The Desert Queen

David Farn
Hands On NE
Arts Centre Washington

Phillippa Wilson as Gertrude Bell Credit: Peter Dawson

When playwright David Farn (persuaded by his wife) saw an exhibition at Newcastle’s Hancock Museum about Gertrude Bell (1868 – 1926) who was an archaeologist, mountaineer, explorer, spy, diplomat, author, gardener, photographer, mapmaker, librarian, linguist, friend of Lawrence of Arabia, Winston Churchill and King Faisal of Iraq and who came from the North East, he knew he wanted to write a play about her.

But with such a huge canvas, with locations ranging from Redcar to the Middle East, from the Alps to the desert, and with the huge number of people she met, even the combined resources of the National Theatre and the RSC might be stretched!

But where the Monsterist approach is impossible, the Miniaturist might just fit the bill, and this is the route Farn, dramaturg Dolores Porretta-Brown and director Neil Armstrong took: a simple set comprising a backdrop, which suggests a Bedouin tent, and a few props, along with two actors, one playing Gertrude and one everyone else.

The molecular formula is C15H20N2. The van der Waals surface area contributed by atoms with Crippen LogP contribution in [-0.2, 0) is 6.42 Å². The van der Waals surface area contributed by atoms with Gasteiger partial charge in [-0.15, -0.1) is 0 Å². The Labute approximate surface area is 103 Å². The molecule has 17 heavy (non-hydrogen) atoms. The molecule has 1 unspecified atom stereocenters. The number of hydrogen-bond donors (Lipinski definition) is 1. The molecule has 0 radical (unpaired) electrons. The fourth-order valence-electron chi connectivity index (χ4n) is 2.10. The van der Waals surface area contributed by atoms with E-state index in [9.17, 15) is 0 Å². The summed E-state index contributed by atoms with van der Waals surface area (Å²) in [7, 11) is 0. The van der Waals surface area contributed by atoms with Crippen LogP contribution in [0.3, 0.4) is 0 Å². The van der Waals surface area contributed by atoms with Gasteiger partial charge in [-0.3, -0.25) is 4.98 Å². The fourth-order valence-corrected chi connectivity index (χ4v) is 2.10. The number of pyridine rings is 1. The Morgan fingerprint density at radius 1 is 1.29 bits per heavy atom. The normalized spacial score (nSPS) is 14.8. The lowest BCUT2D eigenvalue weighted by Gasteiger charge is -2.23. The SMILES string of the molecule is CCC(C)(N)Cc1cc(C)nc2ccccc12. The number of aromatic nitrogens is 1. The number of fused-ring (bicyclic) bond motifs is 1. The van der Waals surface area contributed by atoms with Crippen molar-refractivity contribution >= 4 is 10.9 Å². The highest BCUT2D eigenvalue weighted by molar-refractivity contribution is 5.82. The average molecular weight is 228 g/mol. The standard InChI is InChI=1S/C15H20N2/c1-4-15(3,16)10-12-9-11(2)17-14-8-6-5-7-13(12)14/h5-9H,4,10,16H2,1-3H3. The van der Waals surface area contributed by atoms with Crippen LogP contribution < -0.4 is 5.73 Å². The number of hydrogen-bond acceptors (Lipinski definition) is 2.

Essentially Gertrude tells her own story, with little interludes in which she interacts—usually quite briefly—with the others.

Phillippa Wilson plays Gertrude Bell and the others by Brian Lonsdale with a wide range of accents, facial expressions and hats. I particularly liked his portrayal of Gertrude’s French stepmother, all Parisian grace, parasol—and sounding like René Artois from ‘Allo ‘Allo!

Wilson gives us a very engaging and likeable Gertrude who wears her learning lightly. It would be so easy for her achievements and the wide range of her abilities to make her a formidable character but not so here. Farn’s writing shows the up- and down-side of being Miss Bell, the joy in her achievements but the sadness of an unfulfilled love life, and Wilson’s performance captures both.

The moments of humour from Lonsdale's characters—sometimes just an "hello" and a raised eyebrow—gives that extra touch of humanity.

It is only 50 minutes long and that, for me, is the right length, the right amount of time to get to know Miss Bell and her story and to relate to her as a human being and not just an impressive historical figure.

The production tours to The Winter Gardens, Sunderland (30 July); The Little Theatre, Cleadon (31 July); Fulwell Community Library, Sunderland (2 August); The Exchange, Tynemouth (3 and 4 August); City Theatre, Durham (5 August) and The Customs House, South Shields (6 August @ 7:45).

Reviewer: Peter Lathan